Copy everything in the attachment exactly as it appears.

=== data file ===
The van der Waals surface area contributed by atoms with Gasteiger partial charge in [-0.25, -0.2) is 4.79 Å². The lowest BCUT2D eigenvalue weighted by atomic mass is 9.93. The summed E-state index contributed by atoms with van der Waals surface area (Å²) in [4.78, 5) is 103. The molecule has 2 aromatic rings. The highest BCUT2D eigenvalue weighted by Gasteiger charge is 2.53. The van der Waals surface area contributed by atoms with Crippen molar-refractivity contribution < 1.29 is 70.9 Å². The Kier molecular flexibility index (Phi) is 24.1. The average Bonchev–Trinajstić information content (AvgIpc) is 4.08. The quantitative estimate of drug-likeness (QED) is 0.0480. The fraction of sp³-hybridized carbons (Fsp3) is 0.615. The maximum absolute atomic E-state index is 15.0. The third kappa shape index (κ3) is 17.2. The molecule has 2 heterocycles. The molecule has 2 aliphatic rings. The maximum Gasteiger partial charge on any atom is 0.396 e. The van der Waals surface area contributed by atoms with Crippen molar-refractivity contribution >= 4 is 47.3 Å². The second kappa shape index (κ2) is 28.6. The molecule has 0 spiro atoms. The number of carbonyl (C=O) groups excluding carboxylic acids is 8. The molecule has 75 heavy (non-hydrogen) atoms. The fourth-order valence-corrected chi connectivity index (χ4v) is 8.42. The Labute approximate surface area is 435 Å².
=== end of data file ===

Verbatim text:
The van der Waals surface area contributed by atoms with Gasteiger partial charge in [-0.25, -0.2) is 4.79 Å². The lowest BCUT2D eigenvalue weighted by atomic mass is 9.93. The summed E-state index contributed by atoms with van der Waals surface area (Å²) in [4.78, 5) is 103. The molecule has 2 aromatic rings. The highest BCUT2D eigenvalue weighted by Gasteiger charge is 2.53. The van der Waals surface area contributed by atoms with Crippen molar-refractivity contribution < 1.29 is 70.9 Å². The Kier molecular flexibility index (Phi) is 24.1. The average Bonchev–Trinajstić information content (AvgIpc) is 4.08. The quantitative estimate of drug-likeness (QED) is 0.0480. The fraction of sp³-hybridized carbons (Fsp3) is 0.615. The maximum absolute atomic E-state index is 15.0. The third kappa shape index (κ3) is 17.2. The molecule has 2 heterocycles. The molecule has 2 aliphatic rings. The maximum Gasteiger partial charge on any atom is 0.396 e. The van der Waals surface area contributed by atoms with Crippen molar-refractivity contribution >= 4 is 47.3 Å². The second kappa shape index (κ2) is 28.6. The molecule has 0 spiro atoms. The number of carbonyl (C=O) groups excluding carboxylic acids is 8. The molecule has 75 heavy (non-hydrogen) atoms. The fourth-order valence-corrected chi connectivity index (χ4v) is 8.42. The Labute approximate surface area is 435 Å².